Read the whole thing at The Porcupine – and while you’re there, check out the rest of the material on offer from Eric and his stable of radical-leaning writers.
There has been a lot of talk about Obama’s recent commitment to community college education. The plan, outlined here, calls for increased community college graduation, funding for innovation in educational strategies and techniques for increasing completion rates, increased partnerships between community colleges and businesses, modernized facilities, and the development of online courses (interestingly to be created and distributed by the Department of Defense).
I don’t really know enough to evaluate all the elements of the plan — from a cursory glance, it looks like it will be a helpful in certain areas, overall doing little but doing little harm, as well. It’s not the kind of massive educational reform we need at the community college level (and even more at the university level, and still more at the K-12 level), but I see little reason to be against it.
Except for this: David Brooks supports it. And David Brooks’ track record is perfect: he’s never been right about anything. I mean, he gets details right here and there — there is a president named “Obama”, there are community colleges, students do indeed exist — but not always (e.g. the famous “you can’t get a meal over $20 in this small town” deal, to which the town’s residents replied “well, you could try one of the restaurants”) and on the Big Picture he is just stunningly, spectacularly… off. Now wrong, per se, just off.
Don’t get me wrong — I like David Brooks. He makes me laugh. He has never had a conversation with a working class person that hasn’t made him an expert on all things working class (which is probably why he has limited his interaction with real working class people to just one or two — he doesn’t need any more!). He writes with verve and style and a kind of friendly helpfulness that I find endearing. Just because the man’s wrong about everything doesn’t mean he’s not likable.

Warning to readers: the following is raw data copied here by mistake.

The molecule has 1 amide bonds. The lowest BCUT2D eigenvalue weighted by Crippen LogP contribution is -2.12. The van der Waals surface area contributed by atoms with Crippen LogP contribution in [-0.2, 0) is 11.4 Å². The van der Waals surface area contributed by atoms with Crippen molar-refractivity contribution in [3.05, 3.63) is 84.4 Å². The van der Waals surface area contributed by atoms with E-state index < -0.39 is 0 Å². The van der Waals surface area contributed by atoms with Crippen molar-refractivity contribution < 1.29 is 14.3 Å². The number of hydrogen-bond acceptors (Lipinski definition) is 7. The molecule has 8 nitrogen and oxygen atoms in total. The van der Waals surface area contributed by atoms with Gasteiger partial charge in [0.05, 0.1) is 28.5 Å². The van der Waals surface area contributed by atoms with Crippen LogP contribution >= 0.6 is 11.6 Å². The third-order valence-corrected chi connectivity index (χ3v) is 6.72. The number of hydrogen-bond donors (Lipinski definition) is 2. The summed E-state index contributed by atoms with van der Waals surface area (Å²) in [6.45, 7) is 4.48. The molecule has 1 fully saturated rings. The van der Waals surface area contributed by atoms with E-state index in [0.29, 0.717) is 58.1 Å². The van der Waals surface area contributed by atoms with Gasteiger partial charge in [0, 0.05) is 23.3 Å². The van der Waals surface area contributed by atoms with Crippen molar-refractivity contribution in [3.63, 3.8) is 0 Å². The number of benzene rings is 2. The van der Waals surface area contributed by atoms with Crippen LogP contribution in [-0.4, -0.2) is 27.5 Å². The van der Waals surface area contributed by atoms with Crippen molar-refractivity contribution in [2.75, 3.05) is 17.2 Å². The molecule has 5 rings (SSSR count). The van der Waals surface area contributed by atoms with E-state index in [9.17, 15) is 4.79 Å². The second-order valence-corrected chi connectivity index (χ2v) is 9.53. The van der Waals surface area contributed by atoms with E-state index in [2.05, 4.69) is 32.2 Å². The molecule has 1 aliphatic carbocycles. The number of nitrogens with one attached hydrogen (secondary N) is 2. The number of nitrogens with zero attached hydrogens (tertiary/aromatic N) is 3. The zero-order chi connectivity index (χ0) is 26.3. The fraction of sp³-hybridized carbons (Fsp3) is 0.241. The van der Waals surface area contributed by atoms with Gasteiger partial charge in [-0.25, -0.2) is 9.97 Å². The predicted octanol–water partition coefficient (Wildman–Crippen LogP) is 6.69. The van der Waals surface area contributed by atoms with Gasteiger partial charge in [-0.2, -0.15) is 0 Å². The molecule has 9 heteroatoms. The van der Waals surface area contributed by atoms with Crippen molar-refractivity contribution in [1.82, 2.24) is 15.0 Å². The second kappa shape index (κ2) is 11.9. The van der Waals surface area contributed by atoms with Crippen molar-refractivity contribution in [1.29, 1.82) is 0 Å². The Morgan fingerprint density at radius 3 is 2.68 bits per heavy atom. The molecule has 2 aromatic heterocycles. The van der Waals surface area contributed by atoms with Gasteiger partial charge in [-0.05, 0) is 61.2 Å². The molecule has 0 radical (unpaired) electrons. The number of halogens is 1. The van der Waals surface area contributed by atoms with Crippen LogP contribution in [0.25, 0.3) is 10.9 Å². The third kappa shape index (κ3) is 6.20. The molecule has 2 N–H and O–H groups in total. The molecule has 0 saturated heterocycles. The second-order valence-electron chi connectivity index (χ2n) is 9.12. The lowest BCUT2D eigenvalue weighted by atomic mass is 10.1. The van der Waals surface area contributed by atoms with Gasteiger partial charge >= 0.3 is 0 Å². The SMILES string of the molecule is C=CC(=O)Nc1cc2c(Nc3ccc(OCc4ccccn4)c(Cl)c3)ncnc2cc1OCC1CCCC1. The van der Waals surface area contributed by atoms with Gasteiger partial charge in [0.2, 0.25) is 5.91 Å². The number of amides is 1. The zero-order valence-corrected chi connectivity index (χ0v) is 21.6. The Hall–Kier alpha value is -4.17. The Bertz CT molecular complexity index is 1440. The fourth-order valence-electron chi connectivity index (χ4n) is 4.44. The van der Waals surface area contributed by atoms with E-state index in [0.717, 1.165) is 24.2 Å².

Legislation that will end ethnic studies programs in Arizona high schools looks set to be signed into law by the state’s governor. Promoted by the State Superintendent of Public Instruction, Tom Horne, the law will deprive public schools that do not eliminate ethnic studies courses of 10% of their state funding.
The target of the bill appears to be Tucson Unified School District, whose Raza Studies program serves some 1,200 Latino students. Interestingly, students involved in this program show a marked improvement over the state average on the state’s standardized testing (which goes well with other evidence that students involved in bilingual education, as well as students given access to electives like art, photography, and creative writing perform better on standardized tests – they tend to be more focused on and more engaged with school overall than students who are deprived of these “optional” courses). Continue reading →
For the past several years, my research has led me further and further into the world of counterinsurgency, military anthropology, human terrain, and other aspects of a military regime of knowledge. What concerns me, most of all, is the way that knowledge generated by social scientists can be used (and, if the past is any indication, will be used) to the disadvantage of the people on, from, and with whom anthropologists and other social scientists generate that knowledge.
This issue is hardly limited to anthropologists, though we have traditionally held a kind of loose monopoly on the world’s most vulnerable peoples. Nowadays, social scientists of every stripe traipse through the same terrain anthropologists once considered their own – and we, of course, have no problem returning the favor.
So when a friend forwarded me a story about geographers in Oaxaca mapping the “cultural terrain”, my disciplinary ears perked up. At issue are many of the same issues at play in debates over anthropologists’ and others’ involvement with HTS in Iraq and Afghanistan, although in many ways I find the situation I’m about to describe more frightening still, as it presages wars or conflicts as yet unfought – even counterinsurgencies to insurgencies yet to surge. Continue reading →